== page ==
The Mummy gets a mundane YA fantasy treatment
What The River Knows is the latest YA fantasy that has caught everyone’s attention for drawing inspiration from the iconic action fantasy The Mummy and murder mystery Death On The Nile. Written by Isabel Ibañez, it marks the beginning of her exciting Secrets of the Nile duology.
Apart from its compelling setting, it has the perfect formula for a successful romantic adventure. There’s the fun little enemies-to-lovers trope, a headstrong female protagonist swept up in a conspiracy and mysterious disappearances amidst magical twists and turns. But does it succeed? Let’s find out.
What The River Knows takes us to late 19th century Argentina where 19-year-old Inez Olivera is heartbroken to learn that her parents are presumed dead after a botched archaeological dig in Egypt. Armed with only a magical ring from her father, Inez embarks on a journey to Cairo to uncover the truth.
However, her uncle Ricardo and his smug assistant, Whit Hayes, seem determined to get her out of the country. Inez can’t shake the feeling that something sinister is afoot, as she tries to unravel the mystery of her parents’ demise while fending off the persistent Whit.
As one dives into the story, the author makes us one with the main protagonist. Readers can empathize with Inez from her frustration when that annoying antique officer snatches her ring to the bittersweet pang when she encounters a familiar face she never thought she’d see again.
Must say, the author weaves culturally-rooted dialogues pretty cleverly into the narrative. The fact that she’s bilingual, just like our heroine Inez, ensures there is no cringe-worthy “Hola, oh I mean Hello” clownery.
What The River Knows’ story kicks off at a leisurely pace, giving us a rich backdrop for Inez’s backstory. But when the plot picks up speed, it really takes off! Mysterious disappearances and a gripping conspiracy involving evil corporations keep us on our toes. The second half of the book challenges everything we thought we knew, including our perceptions of Ricardo and Inez’s parents.
Isabel Ibañez’s thorough research into Egypt’s history and landscapes pays off, delivering vivid descriptions as if we are right in the middle of the bustling streets of British-ruled Cairo or onboard a ship on the tranquil waters of the Nile. While the writing style might not be exceptionally concise and sometimes veers towards the dramatic, it effectively immerses us in the story.
Sometimes the actions are robotic and out of character, as if the author is pushing the characters in a certain direction rather than letting them be independent individuals with their own thoughts and behaviour. There are a few cliches as well, especially when it comes to describing characters’ movements (think too much smirking and eye-rolls).
One odd quirk is the random insertion of Whit’s point of view at the end of some chapters, feeling like an afterthought. There are repeated and disjointed paragraphs as well, as if the author is shifting gears and then backtracking. Also, hope the minor typos are sorted out as the book gets further polished.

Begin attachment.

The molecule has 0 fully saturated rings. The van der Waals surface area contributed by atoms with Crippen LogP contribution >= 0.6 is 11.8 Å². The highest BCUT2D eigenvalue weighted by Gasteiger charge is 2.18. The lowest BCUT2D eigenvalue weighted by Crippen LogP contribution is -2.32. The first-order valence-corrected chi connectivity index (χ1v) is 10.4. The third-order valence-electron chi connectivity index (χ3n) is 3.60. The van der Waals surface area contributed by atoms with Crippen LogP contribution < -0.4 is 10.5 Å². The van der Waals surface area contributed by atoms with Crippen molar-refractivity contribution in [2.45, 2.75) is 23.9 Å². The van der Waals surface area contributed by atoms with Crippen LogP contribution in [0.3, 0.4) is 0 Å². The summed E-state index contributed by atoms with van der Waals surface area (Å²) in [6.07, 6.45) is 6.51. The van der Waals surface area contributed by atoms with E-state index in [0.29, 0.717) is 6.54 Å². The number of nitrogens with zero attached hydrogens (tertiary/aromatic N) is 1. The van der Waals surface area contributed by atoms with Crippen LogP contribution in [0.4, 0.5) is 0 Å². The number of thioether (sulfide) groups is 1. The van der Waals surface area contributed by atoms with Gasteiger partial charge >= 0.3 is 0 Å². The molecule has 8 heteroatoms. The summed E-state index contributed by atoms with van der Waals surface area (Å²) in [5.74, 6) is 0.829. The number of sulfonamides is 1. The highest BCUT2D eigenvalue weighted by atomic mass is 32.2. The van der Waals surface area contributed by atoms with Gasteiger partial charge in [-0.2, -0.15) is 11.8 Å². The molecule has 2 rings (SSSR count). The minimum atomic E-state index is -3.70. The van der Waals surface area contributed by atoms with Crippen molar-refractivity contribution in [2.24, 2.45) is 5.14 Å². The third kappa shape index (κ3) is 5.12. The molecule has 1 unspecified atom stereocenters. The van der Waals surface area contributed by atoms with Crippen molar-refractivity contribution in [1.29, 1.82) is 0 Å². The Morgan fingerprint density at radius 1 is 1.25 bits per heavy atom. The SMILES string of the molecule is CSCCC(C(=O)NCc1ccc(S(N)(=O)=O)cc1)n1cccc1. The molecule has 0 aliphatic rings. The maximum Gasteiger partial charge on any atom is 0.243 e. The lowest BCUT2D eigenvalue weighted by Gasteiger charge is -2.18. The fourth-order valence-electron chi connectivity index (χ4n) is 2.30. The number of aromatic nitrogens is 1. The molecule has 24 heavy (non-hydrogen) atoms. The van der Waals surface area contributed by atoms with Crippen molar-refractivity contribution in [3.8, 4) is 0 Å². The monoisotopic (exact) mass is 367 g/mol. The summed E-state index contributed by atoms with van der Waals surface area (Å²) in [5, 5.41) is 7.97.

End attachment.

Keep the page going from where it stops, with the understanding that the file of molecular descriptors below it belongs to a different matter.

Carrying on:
The world-building is complicated and demands a bit more concentration to understand. Unfortunately, there’s not enough magic, neglected for the sake of romance. The book doesn’t delve deeper into the fascinating concept of Inez being the only one who can sense magic and the exploration of Cleopatra’s memories either. While being part of the fantasy genre, What The River Knows does the bare minimum for the plot which honestly would have worked even without any magic.
Now, about the romance—it’s a bit forced, and some might find it problematic if they really dissect it. It feels out of place, lacking the build-up you’d expect in a romantic novel. Inez appears obsessed, and Whit just succumbs, which doesn’t quite brew the chemistry you’d hope for.
There are plenty of great YA fantasy romances with a hint of toxicity, but the setup here feels like it could have taken a different route, especially when the blueprint is right there with the heart-fluttering romance of Rick and Evie from The Mummy.
Speaking of The Mummy, if this book is meant to be inspired by the film, it comes across as rather superficial. You won’t find any daring pyramid chases with a menacing pharaoh hot on their heels or the iconic banter of Rick and Evie. The author sets herself up by mentioning such a beloved franchise as we just cannot help but compare.
And then there’s Death On The Nile, another source of inspiration. Given the enormous shoes to fill, the book is bound to fail as some readers pick it up with some very high expectations.
Even if you can distance yourself from The Mummy and Death On The Nile and appreciate What The River Knows on its own terms, it’s a peculiar blend of historical adventure, romance, and a dash of whimsical magic realism rather than YA fantasy romance.
The idea and premise are brimming with potential, but it is poorly executed, especially with some room for improvement in the writing department. But if you’re a fan of romance with feisty characters and those comforting, if slightly overused, cliches set against the intriguing backdrop of an Egyptian mystery, give it a shot.
Verdict - 5/10